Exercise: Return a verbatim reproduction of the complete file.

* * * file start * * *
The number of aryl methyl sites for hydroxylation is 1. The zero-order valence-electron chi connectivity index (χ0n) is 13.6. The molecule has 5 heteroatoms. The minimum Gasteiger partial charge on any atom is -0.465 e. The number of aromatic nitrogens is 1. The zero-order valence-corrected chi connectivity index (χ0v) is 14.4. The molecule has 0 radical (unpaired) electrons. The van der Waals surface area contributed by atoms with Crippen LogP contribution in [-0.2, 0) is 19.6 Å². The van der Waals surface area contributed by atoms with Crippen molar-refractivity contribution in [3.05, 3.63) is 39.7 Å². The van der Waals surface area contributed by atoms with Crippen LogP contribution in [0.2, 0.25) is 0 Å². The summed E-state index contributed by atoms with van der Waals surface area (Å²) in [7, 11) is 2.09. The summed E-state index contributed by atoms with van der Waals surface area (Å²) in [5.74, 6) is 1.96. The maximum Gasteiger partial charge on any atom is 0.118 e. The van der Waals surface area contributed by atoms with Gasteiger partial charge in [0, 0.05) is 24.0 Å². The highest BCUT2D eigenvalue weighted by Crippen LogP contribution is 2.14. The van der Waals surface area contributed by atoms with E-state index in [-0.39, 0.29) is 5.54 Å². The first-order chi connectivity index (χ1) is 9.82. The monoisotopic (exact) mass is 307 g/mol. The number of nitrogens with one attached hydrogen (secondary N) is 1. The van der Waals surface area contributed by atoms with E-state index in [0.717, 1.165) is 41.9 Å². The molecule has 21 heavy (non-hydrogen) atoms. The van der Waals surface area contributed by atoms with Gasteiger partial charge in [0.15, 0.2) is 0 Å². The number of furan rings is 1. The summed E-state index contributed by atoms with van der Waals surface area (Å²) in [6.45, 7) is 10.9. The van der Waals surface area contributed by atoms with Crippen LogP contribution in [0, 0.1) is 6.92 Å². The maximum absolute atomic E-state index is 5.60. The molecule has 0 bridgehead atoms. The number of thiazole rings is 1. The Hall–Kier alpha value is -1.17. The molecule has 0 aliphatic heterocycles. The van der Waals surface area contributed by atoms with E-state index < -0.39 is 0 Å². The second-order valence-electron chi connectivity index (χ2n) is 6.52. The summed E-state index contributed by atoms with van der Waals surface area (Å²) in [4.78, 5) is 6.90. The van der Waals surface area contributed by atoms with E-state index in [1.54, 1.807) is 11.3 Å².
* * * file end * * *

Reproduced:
The number of aryl methyl sites for hydroxylation is 1. The zero-order valence-electron chi connectivity index (χ0n) is 13.6. The molecule has 5 heteroatoms. The minimum Gasteiger partial charge on any atom is -0.465 e. The number of aromatic nitrogens is 1. The zero-order valence-corrected chi connectivity index (χ0v) is 14.4. The molecule has 0 radical (unpaired) electrons. The van der Waals surface area contributed by atoms with Crippen LogP contribution in [-0.2, 0) is 19.6 Å². The van der Waals surface area contributed by atoms with Crippen molar-refractivity contribution in [3.05, 3.63) is 39.7 Å². The van der Waals surface area contributed by atoms with Crippen LogP contribution in [0.2, 0.25) is 0 Å². The summed E-state index contributed by atoms with van der Waals surface area (Å²) in [7, 11) is 2.09. The summed E-state index contributed by atoms with van der Waals surface area (Å²) in [5.74, 6) is 1.96. The maximum Gasteiger partial charge on any atom is 0.118 e. The van der Waals surface area contributed by atoms with Gasteiger partial charge in [0, 0.05) is 24.0 Å². The highest BCUT2D eigenvalue weighted by Crippen LogP contribution is 2.14. The van der Waals surface area contributed by atoms with E-state index in [-0.39, 0.29) is 5.54 Å². The first-order chi connectivity index (χ1) is 9.82. The monoisotopic (exact) mass is 307 g/mol. The number of nitrogens with one attached hydrogen (secondary N) is 1. The van der Waals surface area contributed by atoms with E-state index in [0.717, 1.165) is 41.9 Å². The molecule has 21 heavy (non-hydrogen) atoms. The van der Waals surface area contributed by atoms with Gasteiger partial charge in [0.15, 0.2) is 0 Å². The number of furan rings is 1. The summed E-state index contributed by atoms with van der Waals surface area (Å²) in [6.45, 7) is 10.9. The van der Waals surface area contributed by atoms with Crippen LogP contribution in [0, 0.1) is 6.92 Å². The maximum absolute atomic E-state index is 5.60. The molecule has 0 bridgehead atoms. The number of thiazole rings is 1. The Hall–Kier alpha value is -1.17. The molecule has 0 aliphatic heterocycles. The van der Waals surface area contributed by atoms with E-state index < -0.39 is 0 Å². The second-order valence-electron chi connectivity index (χ2n) is 6.52. The summed E-state index contributed by atoms with van der Waals surface area (Å²) in [4.78, 5) is 6.90. The van der Waals surface area contributed by atoms with E-state index in [1.54, 1.807) is 11.3 Å².